Yeehaa, a movie that starts with "X"! At least I'll have one in here. Now, enough frivolity, let's get on with a review. A simple plot belies a classic little philosophical science fiction film directed by Roger Cormon - king of the B's. Are you beginning to suspect that it's about a man with x-ray vision? Well, let's see.
Dr. James Xavier (Ray Milland), distinguished scientist, has deduced of a way to allow humans, via special eyedrops, to see beyond the normal spectrum of light, to effectively gain x-ray vision. He doesn't pay any heed when a monkey he's testing on collapses in shock at what it can see. He needs another test subject. Himself. This man is determined to let nothing get in his way of research.
At first, the effects are beneficial and Xavier can seemingly control them. He can see through clothes (as we see at a swinging party, Daddy-o) and to some extent, through flesh and into organs. But his superiors want him to slow down, to do more tests. The already obsessed Xavier will have none of it, and takes over an operation which, by what he has seen with his enhanced vision, he knows will fail. The trouble is he does it by slashing the hand of the surgeon. Our scientist could be losing his marbles.
His scientist friends Diana Van der Vlis and Harold Stone want to help him, but in a bizarre accident, Xavier kills Stone, sending him flying out a multi-story window. "X" flees in panic, and the next time we see him he's surviving on the run as a carnival act. Convinced by his slimy manager (Don Rickles) to run a healing centre (for profit, of course) Xavier examines people's diseases and puts them on the right track. Eventually Van der Vlis finds him somehow, trying to help him - she was basically in love with him - but the new plan is to cheat in Las Vegas and make enough money to do more research (or something...)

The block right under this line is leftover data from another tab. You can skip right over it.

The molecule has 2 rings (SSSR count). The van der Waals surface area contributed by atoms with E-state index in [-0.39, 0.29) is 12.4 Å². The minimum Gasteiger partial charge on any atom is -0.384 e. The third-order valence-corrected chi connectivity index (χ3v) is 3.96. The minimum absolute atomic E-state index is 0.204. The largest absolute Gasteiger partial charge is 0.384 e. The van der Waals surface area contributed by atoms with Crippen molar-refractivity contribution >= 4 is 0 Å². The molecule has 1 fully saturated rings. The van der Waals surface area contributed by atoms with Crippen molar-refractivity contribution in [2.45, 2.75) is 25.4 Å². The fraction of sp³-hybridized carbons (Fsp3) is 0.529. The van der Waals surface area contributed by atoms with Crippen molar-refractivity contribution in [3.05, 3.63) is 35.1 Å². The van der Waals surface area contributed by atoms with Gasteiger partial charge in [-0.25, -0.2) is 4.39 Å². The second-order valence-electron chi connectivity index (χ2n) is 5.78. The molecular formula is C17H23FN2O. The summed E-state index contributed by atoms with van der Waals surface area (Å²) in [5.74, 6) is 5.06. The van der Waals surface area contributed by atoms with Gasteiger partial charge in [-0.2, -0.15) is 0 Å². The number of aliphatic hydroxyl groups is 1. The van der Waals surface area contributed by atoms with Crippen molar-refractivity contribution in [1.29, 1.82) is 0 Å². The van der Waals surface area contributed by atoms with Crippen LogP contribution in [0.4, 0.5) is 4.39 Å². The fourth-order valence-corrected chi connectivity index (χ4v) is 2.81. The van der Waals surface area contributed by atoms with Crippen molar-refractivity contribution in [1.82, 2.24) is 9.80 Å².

Needless to say, things go wrong from here. Xavier tops up his serum to better cheat at the gaming table. His protective sunglasses are knocked off by an irate gambling official (who can't accept his winning streak) and the new enhanced vision drives him more insane. All he can see when he looks at people are skeletons, and it's gets worse. On the run again, having abandoned his female friend, he stumbles into an evangelical tent. Ranting and raving to the preacher about the eye at the centre of the universe, he's exhorted to pluck out the "offending eye". In his maddened, desperate state, he does just that. The last image we see is bloody, empty eye-sockets.
This is a nifty little film. The main performance by Ray Milland is interesting, in that he is quite obsessed, single minded and not completely sympathetic. He does bring on most of his woes himself. The cinematography (which is really the main special effect) tries to capture the concept of x-ray vision on a low budget. Oh well, it looks psychadelic if not authentic. The script can be quite literate at times, especially when Xavier is describing his incredible power, soon to be his curse. These are the best depictions of his vision, not the cheap photographic effects. I also enjoy the score, which is often just melancholy women's singing, instead of the usual orchestral stuff.
Roger Cormon churned out numerous enjoyable movies, but this is one of my favourites. The queasy concept of seeing through everything to the point that it drives you insane resonates a bit with me somehow, and I think the film really works on this subconscious level. Don't expect whiz-bang special effects or an epic scale, and you should be pleasantly surprised.
© Boris Lugosi, 2001.